Monday, December 26, 2016

Yes, Virginia, there is such a thing as a no-empirical-basis-based downward variance

A couple of months ago, we blogged about United States v. Godinez-Perez, in which the Tenth Circuit reversed a drug-conspiracy sentence on grounds that the district court failed to make particularized drug-quantity findings.

That holding still stands, but another part of Godinez-Perez has been revised in an important way.

Astute readers may have noticed that near the end of the opinion, the Court held that the absence of an empirical basis for the methamphetamine guidelines "does not constitute a valid basis for a downward variance." This may have surprised those of you who have argued for and even won various variances on a similar no-empirical-basis basis in drug and pornography cases. And it may have worried those of you planning to seek similar variances in the future.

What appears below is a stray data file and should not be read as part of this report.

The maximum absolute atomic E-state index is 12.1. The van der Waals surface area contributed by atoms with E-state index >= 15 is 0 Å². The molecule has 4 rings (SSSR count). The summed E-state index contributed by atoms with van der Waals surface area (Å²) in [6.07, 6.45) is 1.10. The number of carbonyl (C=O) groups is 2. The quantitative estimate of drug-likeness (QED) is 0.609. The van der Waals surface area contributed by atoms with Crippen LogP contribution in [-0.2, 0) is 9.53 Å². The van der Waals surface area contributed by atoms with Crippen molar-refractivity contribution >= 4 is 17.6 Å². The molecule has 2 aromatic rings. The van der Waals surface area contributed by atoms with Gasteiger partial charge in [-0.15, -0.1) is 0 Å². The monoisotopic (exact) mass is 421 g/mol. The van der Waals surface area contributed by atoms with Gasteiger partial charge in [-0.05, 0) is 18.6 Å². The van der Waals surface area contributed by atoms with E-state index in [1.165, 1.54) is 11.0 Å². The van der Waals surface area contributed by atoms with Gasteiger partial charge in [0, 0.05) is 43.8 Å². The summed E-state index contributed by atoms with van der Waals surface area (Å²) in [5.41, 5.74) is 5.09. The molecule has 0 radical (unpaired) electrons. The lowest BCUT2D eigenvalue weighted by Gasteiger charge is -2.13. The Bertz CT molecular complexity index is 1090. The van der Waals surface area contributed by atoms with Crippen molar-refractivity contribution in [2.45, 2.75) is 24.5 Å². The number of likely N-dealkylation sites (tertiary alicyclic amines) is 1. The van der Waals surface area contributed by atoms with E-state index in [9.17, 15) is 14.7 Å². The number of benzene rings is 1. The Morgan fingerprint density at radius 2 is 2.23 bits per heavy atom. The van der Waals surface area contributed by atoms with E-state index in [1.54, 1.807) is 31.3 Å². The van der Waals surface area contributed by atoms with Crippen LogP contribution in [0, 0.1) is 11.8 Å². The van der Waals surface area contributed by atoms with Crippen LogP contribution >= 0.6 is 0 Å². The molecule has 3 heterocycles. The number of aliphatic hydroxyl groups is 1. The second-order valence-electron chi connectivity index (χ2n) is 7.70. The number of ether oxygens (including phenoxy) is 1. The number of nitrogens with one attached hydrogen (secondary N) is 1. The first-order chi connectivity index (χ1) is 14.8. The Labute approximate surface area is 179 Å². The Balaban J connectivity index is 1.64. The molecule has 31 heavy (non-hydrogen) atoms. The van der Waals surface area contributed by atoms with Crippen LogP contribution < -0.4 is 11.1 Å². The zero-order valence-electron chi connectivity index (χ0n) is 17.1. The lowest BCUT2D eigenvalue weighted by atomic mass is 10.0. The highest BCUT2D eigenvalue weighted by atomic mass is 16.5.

Worry no more. The Tenth Circuit removed the anti-variance language from the opinion last week, granting Mr. Godinez-Perez's motion for rehearing on that score.

Darth Vader Chok - I find your lack of empirical evidence Disturbing

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